A World War II Vickers Wellington bomber has been restored to its former glory after 12½ years of conservation at the Royal Air Force Museum Midlands (Cosford)*.
The Wellington, one of only two remaining in the UK (the other is at Brooklands Museum), was finally moved last week (19 April) from the Conservation Centre at Cosford into the public display hangar where it will now be the centre piece of a new Bomber Command exhibition opening in May.
The fuselage and inner wings section can now be viewed by visitors, while the remaining work of attaching the huge 31ft outer wings, engines, propellers and front turret to the aircraft will be carried out over the next few weeks. Members of the public will be able to view some of the final steps towards its completion as the Museum’s Conservation team work within the hangar.
The Wellington was widely used as a night bomber in the early years of the Second World War, and is famous for its geodetic lattice fuselage structure designed by Barnes Wallis.
By 1942 Wellingtons were the most numerous aircraft in Bomber Command. They began to be replaced by more capable four-engined heavy bombers such as Halifaxes and Lancasters. Wellingtons continued to operate with Bomber Command as a training aircraft and served in North Africa, Italy, the Far East and Coastal Command.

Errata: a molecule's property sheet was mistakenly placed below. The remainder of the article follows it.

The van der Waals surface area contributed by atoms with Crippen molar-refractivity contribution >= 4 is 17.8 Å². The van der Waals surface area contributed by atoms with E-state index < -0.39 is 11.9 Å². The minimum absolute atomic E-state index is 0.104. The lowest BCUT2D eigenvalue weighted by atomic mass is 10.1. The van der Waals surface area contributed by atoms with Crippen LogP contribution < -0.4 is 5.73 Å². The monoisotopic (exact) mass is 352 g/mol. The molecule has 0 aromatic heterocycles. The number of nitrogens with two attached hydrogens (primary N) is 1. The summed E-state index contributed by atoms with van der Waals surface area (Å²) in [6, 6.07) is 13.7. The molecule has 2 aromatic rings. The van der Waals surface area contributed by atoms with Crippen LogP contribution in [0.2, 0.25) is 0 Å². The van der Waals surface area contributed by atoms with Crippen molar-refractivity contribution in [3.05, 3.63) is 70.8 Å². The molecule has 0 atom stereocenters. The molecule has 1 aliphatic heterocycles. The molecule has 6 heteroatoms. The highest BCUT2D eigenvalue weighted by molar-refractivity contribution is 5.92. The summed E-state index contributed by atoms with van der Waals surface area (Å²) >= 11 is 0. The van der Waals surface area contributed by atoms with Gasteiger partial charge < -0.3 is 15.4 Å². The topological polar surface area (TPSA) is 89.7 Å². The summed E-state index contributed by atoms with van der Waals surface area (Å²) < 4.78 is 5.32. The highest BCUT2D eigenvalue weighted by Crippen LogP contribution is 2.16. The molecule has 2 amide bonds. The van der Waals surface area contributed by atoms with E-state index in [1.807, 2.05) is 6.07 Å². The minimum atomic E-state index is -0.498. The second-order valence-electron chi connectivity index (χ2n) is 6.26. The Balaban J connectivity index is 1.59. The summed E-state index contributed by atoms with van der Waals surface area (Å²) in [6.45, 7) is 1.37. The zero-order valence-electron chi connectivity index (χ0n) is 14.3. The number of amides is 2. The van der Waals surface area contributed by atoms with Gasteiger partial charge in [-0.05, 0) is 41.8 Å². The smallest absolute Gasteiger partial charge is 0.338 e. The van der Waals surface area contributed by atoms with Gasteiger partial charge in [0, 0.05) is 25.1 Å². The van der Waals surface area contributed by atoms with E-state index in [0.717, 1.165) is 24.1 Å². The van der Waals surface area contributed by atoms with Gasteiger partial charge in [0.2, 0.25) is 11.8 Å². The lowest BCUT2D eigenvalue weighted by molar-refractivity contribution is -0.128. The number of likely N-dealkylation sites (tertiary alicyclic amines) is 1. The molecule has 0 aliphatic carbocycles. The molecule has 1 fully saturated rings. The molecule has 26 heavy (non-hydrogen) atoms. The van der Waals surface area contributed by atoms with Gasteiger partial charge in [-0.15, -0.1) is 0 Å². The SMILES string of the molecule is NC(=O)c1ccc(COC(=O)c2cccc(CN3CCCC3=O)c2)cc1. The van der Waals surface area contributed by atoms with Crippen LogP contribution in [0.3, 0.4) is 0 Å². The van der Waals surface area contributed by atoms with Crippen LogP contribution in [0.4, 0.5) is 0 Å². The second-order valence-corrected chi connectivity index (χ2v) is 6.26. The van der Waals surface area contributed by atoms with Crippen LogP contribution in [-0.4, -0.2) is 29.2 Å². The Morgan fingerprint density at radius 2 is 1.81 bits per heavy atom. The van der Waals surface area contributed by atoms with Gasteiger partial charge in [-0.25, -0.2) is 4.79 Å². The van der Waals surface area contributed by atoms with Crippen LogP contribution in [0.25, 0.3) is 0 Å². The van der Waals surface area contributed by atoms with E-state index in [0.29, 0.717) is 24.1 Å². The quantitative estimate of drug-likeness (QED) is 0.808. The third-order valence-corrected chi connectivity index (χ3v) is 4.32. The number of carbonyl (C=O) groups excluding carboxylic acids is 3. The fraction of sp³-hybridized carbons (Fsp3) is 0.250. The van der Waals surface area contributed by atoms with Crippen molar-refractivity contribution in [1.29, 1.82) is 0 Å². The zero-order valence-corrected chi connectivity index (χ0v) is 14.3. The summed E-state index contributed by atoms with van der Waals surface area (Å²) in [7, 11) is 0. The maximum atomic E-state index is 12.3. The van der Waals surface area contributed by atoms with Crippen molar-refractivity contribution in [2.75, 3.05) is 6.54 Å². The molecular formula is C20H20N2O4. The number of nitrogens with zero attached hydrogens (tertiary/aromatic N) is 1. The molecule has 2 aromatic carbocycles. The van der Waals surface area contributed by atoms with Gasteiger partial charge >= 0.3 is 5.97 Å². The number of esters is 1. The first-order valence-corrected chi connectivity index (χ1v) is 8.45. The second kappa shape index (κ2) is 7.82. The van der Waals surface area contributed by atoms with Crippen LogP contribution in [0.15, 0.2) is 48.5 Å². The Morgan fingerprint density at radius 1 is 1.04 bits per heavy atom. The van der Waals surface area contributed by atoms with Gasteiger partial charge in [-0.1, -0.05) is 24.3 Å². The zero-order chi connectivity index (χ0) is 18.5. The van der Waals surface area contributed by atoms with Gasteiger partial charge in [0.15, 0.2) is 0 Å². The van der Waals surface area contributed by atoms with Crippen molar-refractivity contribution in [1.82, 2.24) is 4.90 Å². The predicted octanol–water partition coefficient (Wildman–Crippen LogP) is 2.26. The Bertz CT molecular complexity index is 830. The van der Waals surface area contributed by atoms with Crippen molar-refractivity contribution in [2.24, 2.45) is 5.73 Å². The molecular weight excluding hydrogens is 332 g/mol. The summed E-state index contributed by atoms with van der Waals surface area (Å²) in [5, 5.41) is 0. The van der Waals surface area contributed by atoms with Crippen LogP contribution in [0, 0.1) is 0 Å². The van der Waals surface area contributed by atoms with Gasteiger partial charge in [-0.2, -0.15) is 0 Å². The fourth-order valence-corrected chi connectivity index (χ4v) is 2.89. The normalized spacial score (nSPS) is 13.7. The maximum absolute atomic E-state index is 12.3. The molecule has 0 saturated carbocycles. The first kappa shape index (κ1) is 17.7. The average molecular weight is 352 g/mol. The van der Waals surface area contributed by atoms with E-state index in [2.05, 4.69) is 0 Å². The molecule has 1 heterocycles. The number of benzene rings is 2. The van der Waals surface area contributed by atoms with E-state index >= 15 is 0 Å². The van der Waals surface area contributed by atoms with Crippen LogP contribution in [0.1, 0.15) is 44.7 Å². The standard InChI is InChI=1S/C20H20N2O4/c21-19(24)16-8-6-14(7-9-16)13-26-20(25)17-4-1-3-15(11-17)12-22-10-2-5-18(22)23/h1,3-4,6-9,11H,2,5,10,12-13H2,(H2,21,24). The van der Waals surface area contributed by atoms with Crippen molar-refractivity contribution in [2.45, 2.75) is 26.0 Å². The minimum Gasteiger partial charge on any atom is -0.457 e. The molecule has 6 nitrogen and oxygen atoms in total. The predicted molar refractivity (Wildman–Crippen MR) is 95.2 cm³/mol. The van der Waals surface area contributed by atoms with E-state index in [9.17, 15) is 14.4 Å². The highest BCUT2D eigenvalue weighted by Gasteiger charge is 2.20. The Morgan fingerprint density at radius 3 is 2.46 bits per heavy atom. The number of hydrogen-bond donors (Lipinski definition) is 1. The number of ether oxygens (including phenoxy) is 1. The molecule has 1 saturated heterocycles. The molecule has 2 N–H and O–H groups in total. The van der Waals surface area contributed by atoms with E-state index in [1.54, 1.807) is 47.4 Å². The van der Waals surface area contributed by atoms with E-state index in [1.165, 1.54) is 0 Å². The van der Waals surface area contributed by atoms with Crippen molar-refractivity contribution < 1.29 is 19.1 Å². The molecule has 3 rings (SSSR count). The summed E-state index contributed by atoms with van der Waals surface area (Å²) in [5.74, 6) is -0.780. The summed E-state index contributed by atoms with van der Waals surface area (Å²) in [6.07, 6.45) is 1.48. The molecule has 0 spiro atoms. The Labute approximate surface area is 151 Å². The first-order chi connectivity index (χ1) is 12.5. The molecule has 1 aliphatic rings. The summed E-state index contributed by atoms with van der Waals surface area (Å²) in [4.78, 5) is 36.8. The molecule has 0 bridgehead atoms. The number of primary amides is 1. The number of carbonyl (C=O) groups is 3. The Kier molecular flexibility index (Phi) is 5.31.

This particular Wellington was a v.10 Bomber (“B-X”) variant, delivered to the RAF in 1944, but converted after the war in 1948 to a T-10 Training variant, which involved removing the front gun turret. It served with No. 1 Air Navigation Training School between 1949 and 1953 and made its final flight in 1955. It was then put into storage and later, in the early 70s, was taken under the wing of the RAF Museum, who restored its front turret & B-X status, and put it on display at RAF Museum Hendon.
After almost 40 years on display at the Museum’s site in London, the aircraft was transported by road to the Museum’s Conservation Centre at Cosford for work treating corrosion to its structure and a complete replacement of its fragile Irish linen outer skin. This sets it apart from its sibling at Brooklands, which is only partially ‘skinned’.
The extensive restoration of the Wellington is one of the largest aircraft projects to be undertaken by the Museum’s Conservation Centre team. Work has been carried out by Technicians, Apprentices and a team of Volunteers**, including one Volunteer who previously worked on Wellingtons during his RAF instructional airframes training more than half a century ago. During the conservation process the Wellington was regularly visited by the late Mary Stopes-Roe, daughter of the aircraft designer Barnes Wallis.
The final stages of the project (attaching wings, engines, etc) will be completed within the next few weeks, in time for the Bomber Command exhibition opening on 16 May.
The Museum is open daily from 10am and admission is free. You can pre-book your arrival time online at rafmuseum.org/midlands.
* These days they like to call it the ‘RAF Museum Midlands’, which is akin to calling Luton Airport ‘London Luton’! For me, it is RAF Museum Cosford.
** RAF Cosford is still an operational RAF station and still an important Engineering Centre, part of the Defence School of Aeronautical Engineering. The base is shared with the museum and the Cosford Airshow.